Happy Birthday to Me

Posted by mwallach on September 14, 2012 in New Yorkers |

Dear That’s Life,
I have been convinced for years that my birthday brought with it very bad karma. If something bad didn’t occur on the actual date, it happened near or around it. This kept up for a while and culminated with the tragic events of 9/11. Although I knew none of this was actually about me, I could not help feeling I was the common denominator in each of these equations.

This year, however, was different. About two weeks ago, my friend Daniel with whom I share my birthday called with an idea. While he was turning 25, and although I was not, he proposed we do something positive in celebration of our special day. The Susan G. Komen Foundation’s 5K Walk/Run for the Cure in Central Park was taking place the morning of our birthday and what better way, he argued, for us to spend our day than by doing something like this. No convincing was necessary: I was in.

Called the “9/9 Birthday Bash,” Daniel organized our team on-line and we sent out emails asking for support. While my name might have been on the letter, it was Daniel who spearheaded the entire project. And within the short time span from the moment he had the idea until the morning of the race, close to $5,000 had been raised.

While assembling our own team that morning on Central Park West, and having never been there before, we were overwhelmed by the sea of people who had gathered, intent on participating as well. Many teams had their own shirts in memory or in honor of a loved one who served as their inspiration to lace up their sneakers and be part of something greater than themselves. We, too, filled out sheets of pink paper, and honored those who are close to our hearts and had either survived breast cancer, or had lost their battle.

One member of our team had stood by his wife as she battled, and beat, her breast cancer. He wrote her name down on the pink paper which said “In honor of,” adding the words, “I love you” right underneath. The enormity of that paper hit me, and my hands trembled a little as I pinned the paper to his back so that everyone could see it as we ran.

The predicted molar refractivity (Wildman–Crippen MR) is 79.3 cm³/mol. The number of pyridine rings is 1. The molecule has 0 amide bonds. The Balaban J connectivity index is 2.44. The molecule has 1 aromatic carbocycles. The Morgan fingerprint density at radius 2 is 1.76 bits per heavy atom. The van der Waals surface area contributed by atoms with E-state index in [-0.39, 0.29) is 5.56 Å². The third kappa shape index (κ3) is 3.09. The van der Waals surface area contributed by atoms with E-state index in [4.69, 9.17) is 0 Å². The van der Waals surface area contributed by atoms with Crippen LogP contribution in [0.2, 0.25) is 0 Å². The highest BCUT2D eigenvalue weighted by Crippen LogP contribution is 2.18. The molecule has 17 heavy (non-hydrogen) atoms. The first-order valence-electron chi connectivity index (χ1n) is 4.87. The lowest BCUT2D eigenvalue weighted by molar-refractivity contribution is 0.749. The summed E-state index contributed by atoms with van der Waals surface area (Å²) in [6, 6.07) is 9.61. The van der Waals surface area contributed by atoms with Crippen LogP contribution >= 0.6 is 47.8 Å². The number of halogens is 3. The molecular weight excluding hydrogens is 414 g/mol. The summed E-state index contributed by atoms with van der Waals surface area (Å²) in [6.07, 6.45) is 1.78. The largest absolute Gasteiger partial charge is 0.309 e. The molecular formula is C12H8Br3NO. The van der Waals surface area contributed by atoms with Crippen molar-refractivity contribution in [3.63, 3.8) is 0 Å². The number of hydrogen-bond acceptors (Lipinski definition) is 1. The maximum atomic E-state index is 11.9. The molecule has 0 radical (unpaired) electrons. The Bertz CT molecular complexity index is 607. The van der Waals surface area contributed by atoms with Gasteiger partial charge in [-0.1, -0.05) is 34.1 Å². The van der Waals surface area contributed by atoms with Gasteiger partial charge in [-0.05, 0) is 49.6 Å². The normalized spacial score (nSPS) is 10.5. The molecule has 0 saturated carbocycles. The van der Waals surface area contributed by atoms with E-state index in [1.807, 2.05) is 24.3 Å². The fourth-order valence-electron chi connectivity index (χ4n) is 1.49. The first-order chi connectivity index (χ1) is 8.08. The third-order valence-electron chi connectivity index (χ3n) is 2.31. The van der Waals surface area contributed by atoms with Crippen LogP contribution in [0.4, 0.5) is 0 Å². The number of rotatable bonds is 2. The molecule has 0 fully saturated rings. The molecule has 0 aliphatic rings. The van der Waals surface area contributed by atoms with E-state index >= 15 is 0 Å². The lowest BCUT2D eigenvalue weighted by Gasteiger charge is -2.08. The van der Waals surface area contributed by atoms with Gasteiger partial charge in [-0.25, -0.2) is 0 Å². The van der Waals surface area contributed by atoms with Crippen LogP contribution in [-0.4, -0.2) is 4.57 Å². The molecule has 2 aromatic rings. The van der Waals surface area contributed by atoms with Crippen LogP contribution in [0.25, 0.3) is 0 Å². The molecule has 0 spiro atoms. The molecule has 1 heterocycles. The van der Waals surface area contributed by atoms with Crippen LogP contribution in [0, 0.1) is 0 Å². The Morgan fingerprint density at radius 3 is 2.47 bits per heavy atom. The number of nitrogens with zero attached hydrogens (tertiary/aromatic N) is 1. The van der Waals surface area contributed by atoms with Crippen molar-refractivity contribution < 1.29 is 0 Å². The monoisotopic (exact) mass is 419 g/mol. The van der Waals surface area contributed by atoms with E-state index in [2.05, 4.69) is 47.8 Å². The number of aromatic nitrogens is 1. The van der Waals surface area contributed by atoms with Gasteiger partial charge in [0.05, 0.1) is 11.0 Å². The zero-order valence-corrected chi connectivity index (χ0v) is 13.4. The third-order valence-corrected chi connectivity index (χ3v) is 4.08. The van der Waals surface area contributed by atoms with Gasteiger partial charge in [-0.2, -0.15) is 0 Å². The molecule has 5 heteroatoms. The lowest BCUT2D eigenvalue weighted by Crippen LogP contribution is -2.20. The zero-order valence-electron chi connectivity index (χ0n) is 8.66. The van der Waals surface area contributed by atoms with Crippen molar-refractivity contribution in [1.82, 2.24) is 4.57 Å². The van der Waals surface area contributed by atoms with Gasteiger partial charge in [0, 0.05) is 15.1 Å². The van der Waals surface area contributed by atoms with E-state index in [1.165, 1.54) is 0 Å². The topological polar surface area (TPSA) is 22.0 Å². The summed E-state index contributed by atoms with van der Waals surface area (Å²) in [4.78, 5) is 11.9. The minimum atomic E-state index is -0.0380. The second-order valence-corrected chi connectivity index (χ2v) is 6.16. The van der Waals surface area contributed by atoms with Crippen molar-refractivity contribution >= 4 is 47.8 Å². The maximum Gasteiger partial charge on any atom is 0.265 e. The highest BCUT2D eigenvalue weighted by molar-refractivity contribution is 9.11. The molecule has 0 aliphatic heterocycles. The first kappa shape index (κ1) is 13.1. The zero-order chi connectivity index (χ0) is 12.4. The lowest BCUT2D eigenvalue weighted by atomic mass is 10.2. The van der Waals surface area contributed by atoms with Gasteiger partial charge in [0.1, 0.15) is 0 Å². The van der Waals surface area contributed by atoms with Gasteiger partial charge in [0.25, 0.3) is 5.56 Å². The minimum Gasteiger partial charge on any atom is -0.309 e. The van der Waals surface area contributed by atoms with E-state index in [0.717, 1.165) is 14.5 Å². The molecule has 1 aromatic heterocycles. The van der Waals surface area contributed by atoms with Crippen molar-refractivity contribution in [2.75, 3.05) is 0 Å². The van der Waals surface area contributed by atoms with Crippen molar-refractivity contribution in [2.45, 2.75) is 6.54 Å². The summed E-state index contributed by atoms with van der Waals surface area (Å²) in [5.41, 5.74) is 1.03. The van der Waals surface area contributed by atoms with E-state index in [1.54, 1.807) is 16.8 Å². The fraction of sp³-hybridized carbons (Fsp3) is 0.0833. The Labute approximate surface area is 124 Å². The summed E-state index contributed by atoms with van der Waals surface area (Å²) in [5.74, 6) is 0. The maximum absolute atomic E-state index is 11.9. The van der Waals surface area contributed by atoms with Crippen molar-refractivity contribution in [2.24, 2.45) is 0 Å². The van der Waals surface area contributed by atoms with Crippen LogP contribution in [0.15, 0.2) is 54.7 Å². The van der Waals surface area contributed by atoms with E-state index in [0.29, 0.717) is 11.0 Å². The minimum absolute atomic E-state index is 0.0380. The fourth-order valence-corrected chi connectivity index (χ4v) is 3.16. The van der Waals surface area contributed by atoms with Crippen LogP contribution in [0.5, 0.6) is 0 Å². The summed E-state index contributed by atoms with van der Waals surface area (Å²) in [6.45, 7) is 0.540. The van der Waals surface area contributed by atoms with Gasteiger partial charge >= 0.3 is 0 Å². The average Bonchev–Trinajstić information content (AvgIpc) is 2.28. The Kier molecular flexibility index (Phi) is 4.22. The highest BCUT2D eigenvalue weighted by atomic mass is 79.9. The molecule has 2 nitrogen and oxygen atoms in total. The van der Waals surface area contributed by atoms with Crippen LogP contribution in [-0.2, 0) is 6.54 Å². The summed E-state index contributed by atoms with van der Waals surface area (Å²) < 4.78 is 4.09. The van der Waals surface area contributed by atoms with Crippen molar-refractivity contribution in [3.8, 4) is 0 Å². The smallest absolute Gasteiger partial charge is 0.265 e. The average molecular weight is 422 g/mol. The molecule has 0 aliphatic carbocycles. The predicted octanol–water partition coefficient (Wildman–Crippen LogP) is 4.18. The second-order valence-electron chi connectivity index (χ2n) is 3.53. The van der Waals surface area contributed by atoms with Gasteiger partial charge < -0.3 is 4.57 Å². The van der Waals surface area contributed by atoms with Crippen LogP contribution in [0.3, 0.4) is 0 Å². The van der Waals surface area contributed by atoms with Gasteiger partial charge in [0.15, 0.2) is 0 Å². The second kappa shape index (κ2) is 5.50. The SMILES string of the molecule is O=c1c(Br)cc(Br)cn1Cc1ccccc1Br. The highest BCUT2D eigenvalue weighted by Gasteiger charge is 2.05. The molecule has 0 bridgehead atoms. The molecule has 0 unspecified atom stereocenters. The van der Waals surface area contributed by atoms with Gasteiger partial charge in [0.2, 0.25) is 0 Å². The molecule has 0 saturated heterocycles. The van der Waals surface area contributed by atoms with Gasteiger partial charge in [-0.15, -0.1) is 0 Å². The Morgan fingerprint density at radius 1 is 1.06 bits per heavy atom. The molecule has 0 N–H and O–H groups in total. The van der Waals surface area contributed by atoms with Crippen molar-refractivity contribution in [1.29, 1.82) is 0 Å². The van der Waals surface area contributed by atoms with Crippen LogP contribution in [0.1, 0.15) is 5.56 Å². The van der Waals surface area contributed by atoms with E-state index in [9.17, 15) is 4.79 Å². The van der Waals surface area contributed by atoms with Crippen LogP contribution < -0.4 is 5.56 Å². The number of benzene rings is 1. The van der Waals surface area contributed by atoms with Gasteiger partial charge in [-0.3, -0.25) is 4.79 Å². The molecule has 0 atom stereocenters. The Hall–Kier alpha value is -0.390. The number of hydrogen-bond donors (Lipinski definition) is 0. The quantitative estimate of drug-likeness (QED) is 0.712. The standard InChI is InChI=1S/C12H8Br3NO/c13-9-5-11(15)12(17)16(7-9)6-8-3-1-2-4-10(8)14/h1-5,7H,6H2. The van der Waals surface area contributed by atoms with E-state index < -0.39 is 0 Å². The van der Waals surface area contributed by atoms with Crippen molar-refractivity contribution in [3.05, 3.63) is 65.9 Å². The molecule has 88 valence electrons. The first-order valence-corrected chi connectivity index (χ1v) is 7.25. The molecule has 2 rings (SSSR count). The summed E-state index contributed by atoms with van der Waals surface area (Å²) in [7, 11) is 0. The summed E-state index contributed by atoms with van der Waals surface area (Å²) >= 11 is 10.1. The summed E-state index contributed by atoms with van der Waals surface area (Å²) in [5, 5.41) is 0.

We split up into two groups: walkers and runners. With a birthday sign around my neck as I ran, many runners around me took the opportunity to wish me a “Happy Birthday” as we continued through the park. It felt great. It is one thing to celebrate with family and be surrounded by those you love on your special day. It is another thing altogether to do all of that and participate in something as proactive, inspirational and awesome as running to raise money and awareness for breast cancer research. Frankly, it does not get much better than that.

For Daniel, the day continued with a huge win by his beloved Jets. Arriving at Met Life Stadium in anything but his Jets jersey would never have occurred to Daniel, but this day was different. He went to the game in the shirt we had all received from the Susan G. Komen Foundation for participating in the race. Left and right as he walked to and from his seat, Daniel was thanked by complete strangers who had never seen him before, but were clearly close to someone who had suffered with the disease.

Speaking to him after the game, we both remarked what an incredible experience it had been and how we hoped to make it an annual tradition. I took that opportunity to thank him as well, for had he not seen the ad for the race on a bus and taken the initiative to set up our team, none of us would have been there. While efforts such as these are always about the team, every team also needs a leader – and for us, that was Daniel.

Just a few days later, I was able to say thank you again to someone who sincerely deserved it and thought about others before thinking about himself.

I was in Lower Manhattan Tuesday afternoon, long after the 9/11 memorials and ceremonies were over. Driving down the West Side Highway was a solemn experience though the crowds were long gone and the bagpipes all put away. Nevertheless, I took pause as I drove past the Freedom Tower, still in a semi-state of disbelief that they have to be built in the first place. It seems like only yesterday that the Twin Towers were part of that majestic skyline and yet we all remember where we stood when we learned that they were no more.

After parking my car and before heading into work, I went to the corner bodega for a cup of coffee. As I walked in, I noticed a fireman in his dress uniform, taking money out of the ATM located in the store. A member of Engine 14, I had never seen him before in my life but I caught his eye and he caught mine. While I would have otherwise smiled and walked on, I could not let the opportunity pass.

“Thank you,” I said to him, a warm but saddened smile on my face, appreciating the magnitude of the day and the recognition that a simple ‘thank you’ can give. He smiled back the same way. “You’re welcome,” he said, and proceeded out of the store. And just like that, I had shared an intimate and personal moment with a complete stranger, the same way my birthday had been intimate and personal with many others whom I did not know.

And while I am not exactly sure what to make of it all, I am beginning to believe that maybe my birthday may not be doomed after all.

As Seen in the South Shore Standard Sept ’12

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